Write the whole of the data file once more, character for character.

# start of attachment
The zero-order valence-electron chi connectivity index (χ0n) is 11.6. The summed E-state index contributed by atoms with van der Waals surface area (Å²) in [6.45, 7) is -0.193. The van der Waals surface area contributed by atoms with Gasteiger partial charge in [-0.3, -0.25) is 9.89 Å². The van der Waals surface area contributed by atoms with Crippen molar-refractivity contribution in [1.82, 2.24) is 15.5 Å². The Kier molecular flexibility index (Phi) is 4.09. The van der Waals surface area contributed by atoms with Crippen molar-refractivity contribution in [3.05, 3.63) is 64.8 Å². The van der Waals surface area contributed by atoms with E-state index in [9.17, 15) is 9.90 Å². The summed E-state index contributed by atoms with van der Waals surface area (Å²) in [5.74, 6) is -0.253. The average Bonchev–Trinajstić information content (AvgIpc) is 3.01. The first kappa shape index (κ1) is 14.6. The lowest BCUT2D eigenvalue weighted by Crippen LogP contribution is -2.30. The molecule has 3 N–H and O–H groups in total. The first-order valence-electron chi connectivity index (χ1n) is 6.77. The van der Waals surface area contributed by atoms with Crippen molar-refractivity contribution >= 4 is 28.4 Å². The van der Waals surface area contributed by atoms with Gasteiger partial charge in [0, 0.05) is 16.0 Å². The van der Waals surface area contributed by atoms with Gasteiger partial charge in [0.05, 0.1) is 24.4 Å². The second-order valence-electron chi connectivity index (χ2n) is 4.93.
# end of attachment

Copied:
The zero-order valence-electron chi connectivity index (χ0n) is 11.6. The summed E-state index contributed by atoms with van der Waals surface area (Å²) in [6.45, 7) is -0.193. The van der Waals surface area contributed by atoms with Gasteiger partial charge in [-0.3, -0.25) is 9.89 Å². The van der Waals surface area contributed by atoms with Crippen molar-refractivity contribution in [1.82, 2.24) is 15.5 Å². The Kier molecular flexibility index (Phi) is 4.09. The van der Waals surface area contributed by atoms with Crippen molar-refractivity contribution in [3.05, 3.63) is 64.8 Å². The van der Waals surface area contributed by atoms with E-state index in [9.17, 15) is 9.90 Å². The summed E-state index contributed by atoms with van der Waals surface area (Å²) in [5.74, 6) is -0.253. The average Bonchev–Trinajstić information content (AvgIpc) is 3.01. The first kappa shape index (κ1) is 14.6. The lowest BCUT2D eigenvalue weighted by Crippen LogP contribution is -2.30. The molecule has 3 N–H and O–H groups in total. The first-order valence-electron chi connectivity index (χ1n) is 6.77. The van der Waals surface area contributed by atoms with Crippen molar-refractivity contribution >= 4 is 28.4 Å². The van der Waals surface area contributed by atoms with Gasteiger partial charge in [0, 0.05) is 16.0 Å². The van der Waals surface area contributed by atoms with Gasteiger partial charge in [0.05, 0.1) is 24.4 Å². The second-order valence-electron chi connectivity index (χ2n) is 4.93.